Surprisingly I only had a couple of the items from Ilford's list. My latest goof comes from taking the camera out on a humid morning and forgetting to check the lens for fog just before capture. What was a low contrast image to start with is even more so, but still has some sharpness to it, not quite sure how. Seems to affect the darker tones more than the lighter tones.
 

snusmumriken

Member
Joined
Jul 22, 2021
Messages
770
Location
Salisbury, UK
Shooter
35mm
I guess those are just the most common errors. There was a more comprehensive catalogue in the old Ilford Manual of Photography.

(Most of that book is still relevant and worthy of study if you can find a copy. I got mine as a school prize in about 1970, and it was in its umpteenth edition by then.)
 

snusmumriken

Member
Joined
Jul 22, 2021
Messages
770
Location
Salisbury, UK
Shooter
35mm
How should I guesstimate the time for refixing?

For hypo fixers, I pop the film leader into the top of the developing tank, under the cap, and check it between tank inversions. When it is clear, note the time and give the film the same time again.

I'm pretty sure I read in an Ilford data sheet that rapid fixers don't follow this rule, so I follow Ilford recommendations on those.
 
Last edited:

Radost

Member
Joined
Jan 21, 2021
Messages
598
Location
USA from Ukraine
Shooter
Multi Format
I started adding 50% of recomended time to fix. Small time price to pay to make sure it is fixed right.
 

zeta3

Member
Joined
Dec 31, 2007
Messages
34
Location
Switzerland
Shooter
Multi Format
I have a new mistake to add.
Wearing an Apple watch while using a changing bag ... I of course never saw the lights come on inside the bag, but the sheet of film did :sad:
 

momus

Subscriber
Joined
Jun 14, 2009
Messages
5,507
Location
gone
Shooter
Medium Format
After re reading The Elements of Style, I've edited this a wee bit: everyone needs to know the basics, but we should figure out our own way of working, and sometimes it's good to experiment.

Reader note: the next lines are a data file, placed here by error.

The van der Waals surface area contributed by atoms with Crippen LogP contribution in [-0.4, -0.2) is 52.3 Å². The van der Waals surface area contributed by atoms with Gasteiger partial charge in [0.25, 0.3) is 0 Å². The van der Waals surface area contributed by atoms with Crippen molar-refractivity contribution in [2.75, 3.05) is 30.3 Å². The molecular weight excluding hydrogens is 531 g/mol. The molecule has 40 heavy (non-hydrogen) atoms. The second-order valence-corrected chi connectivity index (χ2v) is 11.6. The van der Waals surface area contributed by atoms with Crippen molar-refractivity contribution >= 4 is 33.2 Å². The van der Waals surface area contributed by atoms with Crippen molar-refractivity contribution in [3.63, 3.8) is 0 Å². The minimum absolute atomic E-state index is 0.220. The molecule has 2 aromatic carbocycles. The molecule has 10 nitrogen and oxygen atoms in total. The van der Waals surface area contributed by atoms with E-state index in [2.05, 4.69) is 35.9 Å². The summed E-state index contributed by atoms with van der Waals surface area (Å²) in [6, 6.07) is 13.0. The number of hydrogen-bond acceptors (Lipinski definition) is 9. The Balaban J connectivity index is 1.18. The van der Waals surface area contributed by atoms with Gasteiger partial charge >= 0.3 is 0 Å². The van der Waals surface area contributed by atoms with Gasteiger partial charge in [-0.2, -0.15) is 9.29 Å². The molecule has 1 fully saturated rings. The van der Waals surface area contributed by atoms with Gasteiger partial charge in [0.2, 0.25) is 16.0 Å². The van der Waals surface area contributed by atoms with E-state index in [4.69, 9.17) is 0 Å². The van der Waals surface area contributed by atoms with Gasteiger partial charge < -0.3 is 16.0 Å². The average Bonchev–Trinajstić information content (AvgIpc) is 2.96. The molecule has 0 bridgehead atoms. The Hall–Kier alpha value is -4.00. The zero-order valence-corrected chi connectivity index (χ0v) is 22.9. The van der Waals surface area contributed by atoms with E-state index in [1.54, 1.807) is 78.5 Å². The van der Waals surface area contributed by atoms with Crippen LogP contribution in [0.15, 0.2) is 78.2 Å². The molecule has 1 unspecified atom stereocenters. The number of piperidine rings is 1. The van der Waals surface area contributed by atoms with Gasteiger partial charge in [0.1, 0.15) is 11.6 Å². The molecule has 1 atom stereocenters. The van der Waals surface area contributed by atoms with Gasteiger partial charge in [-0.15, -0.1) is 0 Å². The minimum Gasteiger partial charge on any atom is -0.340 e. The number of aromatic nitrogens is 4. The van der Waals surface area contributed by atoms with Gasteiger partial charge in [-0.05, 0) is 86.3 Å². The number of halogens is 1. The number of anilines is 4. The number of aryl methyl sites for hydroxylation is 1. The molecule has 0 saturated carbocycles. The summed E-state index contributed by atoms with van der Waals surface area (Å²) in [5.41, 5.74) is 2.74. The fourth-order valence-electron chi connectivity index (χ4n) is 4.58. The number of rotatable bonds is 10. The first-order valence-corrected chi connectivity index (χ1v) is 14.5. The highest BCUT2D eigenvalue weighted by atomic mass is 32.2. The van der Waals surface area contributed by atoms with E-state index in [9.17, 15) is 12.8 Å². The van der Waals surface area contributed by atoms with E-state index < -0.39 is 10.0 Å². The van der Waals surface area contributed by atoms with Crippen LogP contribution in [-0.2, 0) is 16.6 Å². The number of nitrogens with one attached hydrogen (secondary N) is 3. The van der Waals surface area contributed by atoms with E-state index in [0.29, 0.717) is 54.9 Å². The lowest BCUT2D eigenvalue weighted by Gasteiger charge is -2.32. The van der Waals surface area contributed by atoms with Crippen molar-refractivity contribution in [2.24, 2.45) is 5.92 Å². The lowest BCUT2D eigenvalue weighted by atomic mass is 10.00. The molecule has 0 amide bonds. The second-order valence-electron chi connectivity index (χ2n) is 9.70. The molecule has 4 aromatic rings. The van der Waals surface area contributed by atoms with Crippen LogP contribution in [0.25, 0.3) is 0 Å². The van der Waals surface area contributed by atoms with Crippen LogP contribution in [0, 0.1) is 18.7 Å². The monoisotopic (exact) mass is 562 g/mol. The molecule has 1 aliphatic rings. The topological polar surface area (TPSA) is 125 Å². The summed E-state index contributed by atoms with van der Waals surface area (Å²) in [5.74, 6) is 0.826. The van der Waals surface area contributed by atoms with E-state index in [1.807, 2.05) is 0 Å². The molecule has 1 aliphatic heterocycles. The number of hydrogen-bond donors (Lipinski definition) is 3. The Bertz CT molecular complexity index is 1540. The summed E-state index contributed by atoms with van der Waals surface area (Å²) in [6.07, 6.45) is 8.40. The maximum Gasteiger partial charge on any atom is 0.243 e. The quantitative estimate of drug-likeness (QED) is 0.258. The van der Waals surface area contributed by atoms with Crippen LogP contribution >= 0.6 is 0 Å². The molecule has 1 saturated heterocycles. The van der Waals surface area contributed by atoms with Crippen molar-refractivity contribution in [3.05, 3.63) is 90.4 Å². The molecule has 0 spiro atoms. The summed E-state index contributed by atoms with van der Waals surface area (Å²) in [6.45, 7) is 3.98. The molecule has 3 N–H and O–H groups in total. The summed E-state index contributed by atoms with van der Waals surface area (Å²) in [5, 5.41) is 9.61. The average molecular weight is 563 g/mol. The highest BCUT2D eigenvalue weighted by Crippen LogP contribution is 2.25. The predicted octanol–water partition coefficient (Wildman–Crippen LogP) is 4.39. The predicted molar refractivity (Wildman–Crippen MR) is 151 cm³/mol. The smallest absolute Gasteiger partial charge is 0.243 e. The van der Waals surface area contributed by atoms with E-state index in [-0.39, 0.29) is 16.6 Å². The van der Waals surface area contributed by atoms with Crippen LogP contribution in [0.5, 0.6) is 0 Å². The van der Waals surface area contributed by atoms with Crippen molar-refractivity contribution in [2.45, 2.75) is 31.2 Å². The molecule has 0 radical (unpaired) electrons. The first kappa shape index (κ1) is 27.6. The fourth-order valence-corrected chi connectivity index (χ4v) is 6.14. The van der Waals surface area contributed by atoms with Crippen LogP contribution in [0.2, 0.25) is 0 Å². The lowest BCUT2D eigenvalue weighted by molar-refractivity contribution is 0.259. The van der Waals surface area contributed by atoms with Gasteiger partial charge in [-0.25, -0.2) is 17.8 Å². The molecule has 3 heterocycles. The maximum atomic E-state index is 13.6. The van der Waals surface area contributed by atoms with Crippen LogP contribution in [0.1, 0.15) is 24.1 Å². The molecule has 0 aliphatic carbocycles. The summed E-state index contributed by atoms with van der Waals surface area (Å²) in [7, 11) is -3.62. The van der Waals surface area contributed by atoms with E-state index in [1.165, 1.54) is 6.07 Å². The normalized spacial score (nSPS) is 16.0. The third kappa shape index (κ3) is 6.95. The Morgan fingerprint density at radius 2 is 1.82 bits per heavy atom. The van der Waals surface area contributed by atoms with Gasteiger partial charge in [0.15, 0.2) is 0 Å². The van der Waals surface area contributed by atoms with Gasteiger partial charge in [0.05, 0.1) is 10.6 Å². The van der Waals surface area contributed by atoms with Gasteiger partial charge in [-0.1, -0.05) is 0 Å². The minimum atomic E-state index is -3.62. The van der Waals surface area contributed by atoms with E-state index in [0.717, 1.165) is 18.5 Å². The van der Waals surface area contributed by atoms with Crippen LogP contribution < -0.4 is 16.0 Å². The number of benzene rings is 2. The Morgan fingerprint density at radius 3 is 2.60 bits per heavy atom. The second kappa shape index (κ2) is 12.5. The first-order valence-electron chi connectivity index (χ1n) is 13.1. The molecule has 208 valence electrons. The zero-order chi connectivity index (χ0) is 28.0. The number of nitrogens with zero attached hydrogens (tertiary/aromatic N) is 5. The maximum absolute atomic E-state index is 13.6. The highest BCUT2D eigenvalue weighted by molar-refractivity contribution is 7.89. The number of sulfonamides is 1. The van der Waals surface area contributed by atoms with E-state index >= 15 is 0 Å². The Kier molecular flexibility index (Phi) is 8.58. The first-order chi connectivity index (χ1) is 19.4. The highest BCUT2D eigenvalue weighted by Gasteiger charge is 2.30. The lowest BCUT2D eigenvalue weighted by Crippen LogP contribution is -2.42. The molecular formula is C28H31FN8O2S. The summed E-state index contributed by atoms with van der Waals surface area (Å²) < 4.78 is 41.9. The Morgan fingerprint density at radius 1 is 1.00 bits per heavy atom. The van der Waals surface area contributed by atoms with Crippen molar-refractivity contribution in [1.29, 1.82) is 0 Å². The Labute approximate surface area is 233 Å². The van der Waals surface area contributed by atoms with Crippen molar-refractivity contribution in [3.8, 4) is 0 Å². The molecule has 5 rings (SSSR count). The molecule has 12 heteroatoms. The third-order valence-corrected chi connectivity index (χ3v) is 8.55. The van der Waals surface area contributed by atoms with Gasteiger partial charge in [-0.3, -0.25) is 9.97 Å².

Last edited:

Radost

Member
Joined
Jan 21, 2021
Messages
598
Location
USA from Ukraine
Shooter
Multi Format
Just tried ilford rapid fix.
6 minutes of fixing has the same results of under fixing.
My developer is Kodak Xtol.
Any idea what makes the fixers not work as well?
I am using kodak stop bath in between.
 

snusmumriken

Member
Joined
Jul 22, 2021
Messages
770
Location
Salisbury, UK
Shooter
35mm
In my experience, that product is very reliable, and stable under reasonable storage conditions, so I feel sure something must be wrong at your end.

What exactly are you seeing? Has the film failed to clear? I can't think what other signs of under-fixing you could see without chemical tests. Any residual pink base colour in e.g. T-Max should wash out after fixing.

You say 'just tried': does that mean this is your first use of the product? Was it a previously unopened bottle of concentrate, and not very old stock? Are you certain you diluted it 1+4? Did you dilute it for this film? Otherwise, how long ago was it mixed, and how many films has it processed?

Also - may seem a stupid question - but what film? I mean, if you had loaded a colour film by mistake ... I know, I know, but mistakes do happen.